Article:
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Re: [ontolog-forum] new logic

To: paoladimaio10@xxxxxxxxxxxxxx
Cc: "[ontolog-forum]" <ontolog-forum@xxxxxxxxxxxxxxxx>
From: "John F. Sowa" <sowa@xxxxxxxxxxx>
Date: Tue, 17 Nov 2009 22:35:05 -0500
Message-id: <4B036B69.2050906@xxxxxxxxxxx>
Paola,    (01)

I've been talking about the open-ended variety of logics, paradigms,
language games, and theories in many different terms.  So it's not
easy to find them by looking for one set of key words.    (02)

PDM> ... have been looking for the thread, but could not find it
 > found this instead, where you said:    (03)

JFS>> The "logic" in any book of any kind is somebody's theory
 >> about how people can, do, or should reason.  Nobody really
 >> has a good theory about how people actually reason.  That's
 >> still a major research question.    (04)

I also use the term "language game" as a broader category,
which includes logics as special cases.  In fact, that is
the path Wittgenstein took toward his later philosophy.
His first book, the _Tractatus_, used a version of first
order logic as the model for natural language semantics.    (05)

But in his revised version of 1929-30, his Philosophical
Remarks (Bemerkungen), W. began to talk about the rules of
mathematics and logic as a kind of "game".  He introduced
the idea of an open ended family of Satzsysteme (propositional
systems) each with one or more Beweissysteme (proof systems).
That is already an open-ended family of logics.    (06)

In his later philosophy, beginning in the mid 1930s and to the
end of his life, W. talked about language games primarily in
the sense of ways of using the syntax and vocabulary of natural
languages.  But his writings of the intermediate stage show
that he viewed the later language games as an outgrowth and
an extension of the single logic/game of his first book.    (07)

If you go to Google and type "Sowa" and "language games", you'll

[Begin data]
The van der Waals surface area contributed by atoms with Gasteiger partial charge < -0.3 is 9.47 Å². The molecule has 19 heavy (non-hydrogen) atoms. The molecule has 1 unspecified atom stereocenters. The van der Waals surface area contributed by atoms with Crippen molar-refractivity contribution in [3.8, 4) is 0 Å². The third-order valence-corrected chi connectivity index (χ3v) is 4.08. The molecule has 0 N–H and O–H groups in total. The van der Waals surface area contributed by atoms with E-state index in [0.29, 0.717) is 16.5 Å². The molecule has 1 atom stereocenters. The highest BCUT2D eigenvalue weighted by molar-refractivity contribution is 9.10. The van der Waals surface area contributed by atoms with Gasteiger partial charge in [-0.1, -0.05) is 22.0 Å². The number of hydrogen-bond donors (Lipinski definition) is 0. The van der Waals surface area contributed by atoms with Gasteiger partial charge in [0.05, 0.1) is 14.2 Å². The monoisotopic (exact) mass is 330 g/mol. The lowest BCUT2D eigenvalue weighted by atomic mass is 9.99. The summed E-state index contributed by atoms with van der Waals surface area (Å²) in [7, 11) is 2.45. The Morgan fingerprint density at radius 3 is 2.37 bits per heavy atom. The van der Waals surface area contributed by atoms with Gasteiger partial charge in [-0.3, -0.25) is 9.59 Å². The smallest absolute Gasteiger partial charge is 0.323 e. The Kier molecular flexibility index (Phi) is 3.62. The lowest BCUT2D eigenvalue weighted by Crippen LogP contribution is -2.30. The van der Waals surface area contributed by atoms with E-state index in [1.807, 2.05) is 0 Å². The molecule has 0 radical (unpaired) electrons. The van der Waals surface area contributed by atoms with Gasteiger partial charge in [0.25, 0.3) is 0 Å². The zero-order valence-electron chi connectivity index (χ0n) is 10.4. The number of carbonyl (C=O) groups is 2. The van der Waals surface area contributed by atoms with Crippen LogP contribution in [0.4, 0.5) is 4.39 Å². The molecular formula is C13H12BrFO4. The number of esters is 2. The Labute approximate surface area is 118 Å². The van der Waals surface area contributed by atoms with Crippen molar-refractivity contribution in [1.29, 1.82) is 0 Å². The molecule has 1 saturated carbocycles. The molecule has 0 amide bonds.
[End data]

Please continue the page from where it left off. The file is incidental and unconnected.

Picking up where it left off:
get over 2000 hits (not all by me, but many of them are).    (08)

If you want an overview of the main directions I've been
emphasizing, I suggest the slides for the following three
lectures, which I presented in March 2008:    (09)

    Three lectures on semantic technology    (010)

The first page has the abstracts of each talk, which show very
clearly that I am highly critical of any approach with just a
single logic and a single ontology.    (011)

Following are a few papers in which I talk about the need to go
beyond a single logic and/or a single language game:    (012)

    The challenge of knowledge soup    (013)

    Signs, processes, and language games    (014)

    Two paradigms are better than one, and
    multiple paradigms are even better    (015)

    A dynamic theory of ontology    (016)

I have also talked about using a very general version of FOL,
such as CL, to represent other kinds of logics.  That makes it
possible to adapt more familiar reasoning methods to a wider
range of logics.  Following are two papers that address those
issues:    (017)

    Laws, facts, and contexts:  foundations for
    multimodal reasoning    (018)

    Worlds, models, and descriptions    (019)

In the following paper, I talk about conceptual graphs and
their mapping to Common Logic, but I also talk about the
research extensions that support a much wider range of
logics:    (020)

    Conceptual graphs    (021)

If you don't have time to go through all that reading,
the slides for the three lectures give a reasonable
overview of the main themes.    (022)

John    (023)

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